Sunday, 24 March 2013

The Right-Hand Man

Lightning slashed the skies as thunder shook the library.  Fear hung in the air; the very scent of it had caused a panic attack, sending him half-crazed into a corner when the power out went two hours before.

He was okay.

For now.

He searched through the darkened isles of books for what he was hoping to find.  He knew if he found a cube, he was done for… but an envelope was going to be directions to another place. 

Was he really this dumb to follow directions on a piece of paper?  It seemed so, as he approached the table and found a blank business-sized envelope; sealed as usual. It was smudged with dirt, as though the person who put it there couldn’t have been bothered to wash their hands. 

Paul picked it up.  As he moved it, he could smell the soil – the garden – on the paper.  It was getting all over his hands.  He hated this smell now… it disgusted him to the point he was trying not to gag each time he saw this on paper of any kind.  He opened the envelope – it didn’t tear, showing it had only been seal recently – and out fell a slip of paper.  He unfolded it and there was a single word scrawled on it:  Undertaker

‘What the hell?’ he thought as he read it again and slotted it back into the envelope.  Where the frigging hell was he supposed to go from here?  Paul walked to the front of the library, where the front desk was left silent and empty, went past it and around to his left, down the stairs and out to the back where , huge floor to ceiling windows had been fitted into the massive study to overlook the park and half the town.  The storm raged outside as he stood leaning on the back of one of the lounges not knowing what the hell to do.

The last clue in a long line of many had one word and it was ‘Undertaker’. He had to remember that he was the last one alive out of a group of twenty people and he was going to get the hell out of this town alive – and with his soul – if he could, if he didn’t come across a cube in the next day or so that sang to him that is.  Besides, he had run out of food a day or so ago and he needed to go scavenging after the storm broke and see what there was available that was still good enough to eat. 

Then he had it!  Undertaker = graveyard = cemetery!

“Oh crap!” he grunted as he pushed himself off the back of the lounge and knew there was only one cemetery he knew of that was inside the town and one outside it.  He needed to be ready – armed – so that he could take on whoever this Undertaker was.  But that would be tomorrow.  He sat in one of the lounge chairs and listened to the rain.

He opened his eyes in the morning to sunshine, and dread within his heart.  Before long, he was on his way to the cemetery.  But first, he thought to try the funeral home – the only one in town.  This place was a lot smaller than he thought; as it was a large house and it creeped him out immediately and he hadn’t even gone inside yet.  But there was no Undertaker there.

So, he walked to the cemetery nearby and found its gates were wide open with a sign taped to it: ‘I’ve been waiting Paul’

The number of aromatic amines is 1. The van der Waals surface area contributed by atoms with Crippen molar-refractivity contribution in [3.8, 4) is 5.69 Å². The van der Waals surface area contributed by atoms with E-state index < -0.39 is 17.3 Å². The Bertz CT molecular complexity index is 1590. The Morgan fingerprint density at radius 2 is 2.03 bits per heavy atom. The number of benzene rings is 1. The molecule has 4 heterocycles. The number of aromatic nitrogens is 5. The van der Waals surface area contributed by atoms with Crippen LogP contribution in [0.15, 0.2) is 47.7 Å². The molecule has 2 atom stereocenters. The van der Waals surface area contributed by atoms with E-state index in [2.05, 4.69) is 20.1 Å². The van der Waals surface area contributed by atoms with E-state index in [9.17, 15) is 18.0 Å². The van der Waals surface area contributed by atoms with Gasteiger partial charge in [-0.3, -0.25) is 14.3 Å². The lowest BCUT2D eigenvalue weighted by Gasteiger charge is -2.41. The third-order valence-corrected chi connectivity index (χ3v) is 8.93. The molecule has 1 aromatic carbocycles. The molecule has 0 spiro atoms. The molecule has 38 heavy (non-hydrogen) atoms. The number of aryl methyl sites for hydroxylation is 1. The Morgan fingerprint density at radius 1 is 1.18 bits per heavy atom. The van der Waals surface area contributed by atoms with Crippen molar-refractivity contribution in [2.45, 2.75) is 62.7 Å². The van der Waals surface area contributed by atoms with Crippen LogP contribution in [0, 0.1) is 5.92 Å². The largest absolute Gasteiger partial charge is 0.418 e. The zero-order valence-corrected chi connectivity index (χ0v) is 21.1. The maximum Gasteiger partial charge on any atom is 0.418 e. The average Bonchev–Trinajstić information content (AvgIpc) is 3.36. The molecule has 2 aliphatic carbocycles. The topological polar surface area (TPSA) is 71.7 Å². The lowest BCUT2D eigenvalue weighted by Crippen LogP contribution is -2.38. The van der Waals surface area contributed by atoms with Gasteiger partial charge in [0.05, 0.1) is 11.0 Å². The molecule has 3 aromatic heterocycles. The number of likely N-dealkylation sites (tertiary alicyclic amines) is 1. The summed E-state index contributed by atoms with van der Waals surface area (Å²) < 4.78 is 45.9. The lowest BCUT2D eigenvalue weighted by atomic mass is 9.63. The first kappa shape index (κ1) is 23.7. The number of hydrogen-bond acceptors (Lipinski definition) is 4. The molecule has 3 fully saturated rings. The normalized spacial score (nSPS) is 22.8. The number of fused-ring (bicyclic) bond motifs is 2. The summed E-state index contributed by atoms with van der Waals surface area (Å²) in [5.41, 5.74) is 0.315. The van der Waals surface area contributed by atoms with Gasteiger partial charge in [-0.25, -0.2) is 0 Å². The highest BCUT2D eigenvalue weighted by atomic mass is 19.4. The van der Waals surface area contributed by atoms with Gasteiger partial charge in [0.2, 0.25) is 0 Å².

As he stepped inside, the day quickly turned to night, chilled down and the street lights turned on.  He hesitated, looked over his shoulder in the hope that the daylight would still be outside the gates; but he was wrong.  He turned, walked inside the gates and, as he cleared them, heard them close behind him; sealing him in.

He didn’t get far when he saw a large, metre square white cube.  His gut turned cool at the sheer sight of it; knowing that if he heard music, he was screwed! 

“So, a white box scares you more than me?” a voice whispered by his ear.

He spun to find a tall, pale, imposing man standing next to him, “You know what the cubes do, right?”

“Soul-takers.” He whispered, “Sing songs, shows you something from home and while you are hypnotised, you’re fried.” He smiled, “Not a pretty way to go.”

“So, why are you tracking me?” Paul glared at him.

A sickly grin of knowing pulled up the face of the man, “Because, Paul, you are the last one alive.  You are the one who I have been looking for and you have won.”

“Won what?”

The Undertaker put out a bony hand, “Well, the prize to be my right hand man for eternity.”

Paul started to laugh, “It’s the money, the box … or the door!”

“What door?” he asked.

“There’s always three choices in game shows; and this was one big, sick, horrible game of yours.” Paul said, “What is the third choice?”

“There is none.”


“Okay… you want to know!” the Undertaker shouted at him and when Paul didn’t answer, he shook his head, “Crap, you want to know.  You are stuck here and you die… there’s you’re lucky door prize choices!”

Paul was dumb-struck… he was screwed no matter what he chose.  But he didn’t want to be with this prick for eternity.  From his right, the cube began to sing to him.  He turned toward it.

“No!” the Undertaker grabbed his arm, snapped Paul’s head around, slicing his neck open and drank deeply.  He needed a new right hand man, and Paul was it! 


“Because, I was you at one point, human… and this is a far better choice than any other.  Besides, this way, you still have part of your soul.”